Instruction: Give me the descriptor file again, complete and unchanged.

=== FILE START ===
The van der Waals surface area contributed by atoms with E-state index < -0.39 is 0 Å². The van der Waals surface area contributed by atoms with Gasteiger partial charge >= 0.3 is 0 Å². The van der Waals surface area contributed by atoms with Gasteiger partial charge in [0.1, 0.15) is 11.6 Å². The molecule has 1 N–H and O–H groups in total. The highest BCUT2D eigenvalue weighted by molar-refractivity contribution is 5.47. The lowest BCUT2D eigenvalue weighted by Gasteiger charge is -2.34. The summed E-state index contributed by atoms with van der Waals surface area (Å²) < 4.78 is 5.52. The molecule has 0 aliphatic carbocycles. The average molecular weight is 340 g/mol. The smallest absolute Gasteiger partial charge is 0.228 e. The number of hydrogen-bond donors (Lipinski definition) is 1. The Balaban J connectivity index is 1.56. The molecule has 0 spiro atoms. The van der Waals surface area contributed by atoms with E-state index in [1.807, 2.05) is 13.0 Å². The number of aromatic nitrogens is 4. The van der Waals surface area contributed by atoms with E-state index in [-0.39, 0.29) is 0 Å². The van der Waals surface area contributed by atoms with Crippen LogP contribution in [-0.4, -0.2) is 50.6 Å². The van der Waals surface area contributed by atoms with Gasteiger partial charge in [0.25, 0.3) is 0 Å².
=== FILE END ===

The van der Waals surface area contributed by atoms with E-state index < -0.39 is 0 Å². The van der Waals surface area contributed by atoms with Gasteiger partial charge >= 0.3 is 0 Å². The van der Waals surface area contributed by atoms with Gasteiger partial charge in [0.1, 0.15) is 11.6 Å². The molecule has 1 N–H and O–H groups in total. The highest BCUT2D eigenvalue weighted by molar-refractivity contribution is 5.47. The lowest BCUT2D eigenvalue weighted by Gasteiger charge is -2.34. The summed E-state index contributed by atoms with van der Waals surface area (Å²) < 4.78 is 5.52. The molecule has 0 aliphatic carbocycles. The average molecular weight is 340 g/mol. The smallest absolute Gasteiger partial charge is 0.228 e. The number of hydrogen-bond donors (Lipinski definition) is 1. The Balaban J connectivity index is 1.56. The molecule has 0 spiro atoms. The van der Waals surface area contributed by atoms with E-state index in [1.807, 2.05) is 13.0 Å². The number of aromatic nitrogens is 4. The van der Waals surface area contributed by atoms with E-state index in [-0.39, 0.29) is 0 Å². The van der Waals surface area contributed by atoms with Crippen LogP contribution in [-0.4, -0.2) is 50.6 Å². The van der Waals surface area contributed by atoms with Gasteiger partial charge in [0.25, 0.3) is 0 Å².